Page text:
Just think, you’re in line at your favorite restaurant and just as the waiter is about to seat you, a patron sitting at a nearby table jumps to his feet because his steel grey Smith & Wesson .357 magnum with the custom wood grip has just fallen on the floor.
“Oops,” the diner would say to you. “My bad. Don’t you hate it when that happens? Oh, do you have one with you?”
If you think the idea of this happening is crazy, and would never happen. Just wait. This incident, and maybe worse, could be coming to your favorite restaurant and bar.
The Louisiana Legislature is taking up the issue of allowing gun owners in the Pelican State to carry concealed weapons into restaurants that sell alcohol. Proponents say it’s the Second Amendment at its best. And, it can save lives.
So how would you like to be a waiter in a restaurant when a tipsy customer decides he hates your service or who thinks the rack of lamb is a little cold? That customer reaches into his jacket and pulls out his no-longer-concealed .38 pistol. Scared yet?
Oh, wait a minute. Here’s an event reported recently in the Arkansas Times.
Fayetteville, Ark., police responded to fight at a pool hall involving two off-duty police officers. You know they are well-trained and carry concealed weapons all the time.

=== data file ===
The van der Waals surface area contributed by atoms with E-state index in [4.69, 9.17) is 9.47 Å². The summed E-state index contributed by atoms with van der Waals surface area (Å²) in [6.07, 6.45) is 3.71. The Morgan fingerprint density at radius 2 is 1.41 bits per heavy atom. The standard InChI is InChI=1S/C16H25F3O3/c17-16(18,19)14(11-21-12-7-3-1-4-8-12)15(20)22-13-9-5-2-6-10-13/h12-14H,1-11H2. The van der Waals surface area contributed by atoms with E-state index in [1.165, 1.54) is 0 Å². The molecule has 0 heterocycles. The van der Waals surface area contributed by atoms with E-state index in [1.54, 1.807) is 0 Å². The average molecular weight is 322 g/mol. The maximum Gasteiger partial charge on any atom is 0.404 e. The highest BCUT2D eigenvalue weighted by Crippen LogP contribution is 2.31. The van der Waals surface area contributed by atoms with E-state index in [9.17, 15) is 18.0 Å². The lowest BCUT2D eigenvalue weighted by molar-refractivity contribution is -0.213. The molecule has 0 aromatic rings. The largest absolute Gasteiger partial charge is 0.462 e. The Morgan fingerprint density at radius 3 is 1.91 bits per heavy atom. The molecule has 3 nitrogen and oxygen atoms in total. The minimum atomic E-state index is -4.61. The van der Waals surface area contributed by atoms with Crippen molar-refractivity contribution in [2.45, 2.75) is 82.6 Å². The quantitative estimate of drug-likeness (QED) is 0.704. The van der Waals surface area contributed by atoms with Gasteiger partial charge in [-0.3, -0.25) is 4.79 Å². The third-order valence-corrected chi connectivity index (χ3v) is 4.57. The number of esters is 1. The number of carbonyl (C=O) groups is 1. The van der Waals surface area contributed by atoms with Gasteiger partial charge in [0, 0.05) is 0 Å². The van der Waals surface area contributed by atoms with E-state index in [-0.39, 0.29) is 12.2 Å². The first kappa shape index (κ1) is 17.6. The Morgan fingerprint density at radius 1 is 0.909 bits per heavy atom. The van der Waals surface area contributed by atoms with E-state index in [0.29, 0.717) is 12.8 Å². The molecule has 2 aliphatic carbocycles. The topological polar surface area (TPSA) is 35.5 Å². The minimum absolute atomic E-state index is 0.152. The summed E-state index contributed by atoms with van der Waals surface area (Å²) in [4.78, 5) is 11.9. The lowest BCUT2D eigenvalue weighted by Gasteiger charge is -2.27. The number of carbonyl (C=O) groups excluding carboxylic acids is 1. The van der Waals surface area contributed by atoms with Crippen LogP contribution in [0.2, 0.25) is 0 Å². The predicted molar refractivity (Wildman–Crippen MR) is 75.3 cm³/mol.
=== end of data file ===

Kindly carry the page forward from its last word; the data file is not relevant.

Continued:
Witnesses said the two were causing a ruckus when one of them pulled out his Second Amendment gun and started waving it in the air like he just didn’t care. And, then the other well-trained officer of the law, fearing for his life, went for his Second Amendment gun.
Needless to say this caused much dismay among the patrons of the fine establishment. They feared for their right to life, liberty and the pursuit of happiness.
Both gun- twirlers admitted they were intoxicated.
Luckily no one was shot and killed. Now you think if they didn’t have the firearms they might have just yelled at each and went home and no one would have feared for their lives?
Taking the scenario a few steps further, what if 10 other folk in the bar, fearing for the lives, started pulling out their “concealed” guns? All hell could have broken out or folks could have been injured just from the panic.
I wonder HOW, with Louisiana’s “gun, grits and gin” legislation, a person, drunk as a skunk, would be in his legal rights to walk around with his “concealed” .44 magnum revolver (with its unbelievable killing and maiming capacity) but wouldn’t be allowed to drive a car. What?
In South Carolina they have introduced a similar carrying concealed weapons law. But get this, you can carry the “concealed” weapon in bars and restaurants but you are not allowed to drink alcohol while carrying firearms. What? How on earth can that be enforced?
And, who wants to be the person to say, “Sir, you are drunk, locked and loaded and you will have to leave.” Good luck with that.
Okay, I get the idea that someone walking back from a restaurant to a car, cab or another establishment wants to have their deadly force with them, but really, wouldn’t it frighten you if you thought the man or woman at the next table was getting drunk and you suspected they were armed?
Here’s a thought, let’s have the restaurants separated into two sections: “armed and paranoid” and “just want to relax.”
Ed Pratt is a former Advocate editor. He is assistant to the chancellor for media relatlions at Southern University. His email adddress is firstname.lastname@example.org.
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